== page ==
A Lychrel number is a natural number that cannot form a palindrome by the 196-algorithm: an iterative process of repeatedly reversing a numbers’ digits and adding the resulting numbers.
Whilst in other bases (powers of two) certain numbers can be proven to never form a palindrome, in base 10 (the base system we use in everyday life) no Lychrel numbers have been proven to exist. However many numbers, such as 196, are suspected to be a Lychrel number on “heuristic and statistical grounds“.
The name Lychrel was coined by Wade Van Landingham in 2002 as an anagram of Cheryl, his girlfriend’s name.
The reverse-and-add process is when you add a number to the number formed by reversing the order of its digits.
Examples of non-Lychrel numbers are (taken from Wikipedia):
- 56 becomes palindromic after one iteration: 56+65 = 121.
- 57 becomes palindromic after two iterations: 57+75 = 132, 132+231 = 363.
- 59 becomes a palindrome after 3 iterations: 59+95 = 154, 154+451 = 605, 605+506 = 1111
- 89 takes an unusually large 24 iterations to reach the palindrome 8,813,200,023,188.
- 1,186,060,307,891,929,990 takes 261 iterations to reach the 119-digit palindrome 44562665878976437622437848976653870388884783662598425855963436955852489526638748888307835667984873422673467987856626544, which is the current world record for the Most Delayed Palindromic Number. It was solved by Jason Doucette‘s algorithm and program in 2005.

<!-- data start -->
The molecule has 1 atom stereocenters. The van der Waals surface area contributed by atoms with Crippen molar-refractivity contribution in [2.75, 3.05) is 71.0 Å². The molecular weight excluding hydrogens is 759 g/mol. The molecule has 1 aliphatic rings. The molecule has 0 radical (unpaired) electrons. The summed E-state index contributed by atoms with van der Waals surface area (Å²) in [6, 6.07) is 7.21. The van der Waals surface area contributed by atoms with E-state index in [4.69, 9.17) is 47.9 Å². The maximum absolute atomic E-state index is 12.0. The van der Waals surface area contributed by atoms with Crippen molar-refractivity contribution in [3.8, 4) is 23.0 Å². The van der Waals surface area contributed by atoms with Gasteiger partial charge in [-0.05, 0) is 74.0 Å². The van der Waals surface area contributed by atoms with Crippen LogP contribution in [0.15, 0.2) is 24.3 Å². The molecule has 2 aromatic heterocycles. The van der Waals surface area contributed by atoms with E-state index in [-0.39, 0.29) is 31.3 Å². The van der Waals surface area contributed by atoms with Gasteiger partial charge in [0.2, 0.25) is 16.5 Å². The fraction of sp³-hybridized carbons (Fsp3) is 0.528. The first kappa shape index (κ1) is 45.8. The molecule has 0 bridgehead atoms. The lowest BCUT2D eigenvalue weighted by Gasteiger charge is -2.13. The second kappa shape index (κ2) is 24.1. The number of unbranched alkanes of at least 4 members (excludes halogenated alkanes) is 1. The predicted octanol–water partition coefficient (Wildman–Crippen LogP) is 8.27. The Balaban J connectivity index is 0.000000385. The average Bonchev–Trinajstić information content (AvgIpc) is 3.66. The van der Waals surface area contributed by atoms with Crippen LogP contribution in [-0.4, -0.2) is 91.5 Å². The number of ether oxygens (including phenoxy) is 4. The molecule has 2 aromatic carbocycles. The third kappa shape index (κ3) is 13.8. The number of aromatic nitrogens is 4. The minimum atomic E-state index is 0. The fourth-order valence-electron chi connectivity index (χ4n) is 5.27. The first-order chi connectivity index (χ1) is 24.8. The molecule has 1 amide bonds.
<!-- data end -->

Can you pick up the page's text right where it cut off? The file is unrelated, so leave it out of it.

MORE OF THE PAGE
196 is the smallest number suspected to never reach a palindrome in base 10 and has thus received the most attention:
- In 1985 a program by James Killman ran unsuccessfully for over 28 days, cycling through 12,954 passes and reaching a 5366-digit number.
John Walker began his 196 Palindrome Quest in 1987. His program ran for almost three years, then terminated (as instructed) in 1990 with the message:
- Stop point reached on pass 2,415,836.
- Number contains 1,000,000 digits.
- In 1995, Tim Irvin and Larry Simkins reached the two million digit mark in only three months without finding a palindrome.
- Jason Doucette then reached 12.5 million digits in May 2000.
- Wade Van Landingham used Jason Doucette’s program to reach a 13 million digit. By May 2006, Van Landingham had reached the 300 million digit mark.
- In 2011 Romain Dolbeau completed a billion iterations to produce a number with 413,930,770 digits, and in February 2015 his calculations reached a number with billion digits.
A palindrome has yet to be found.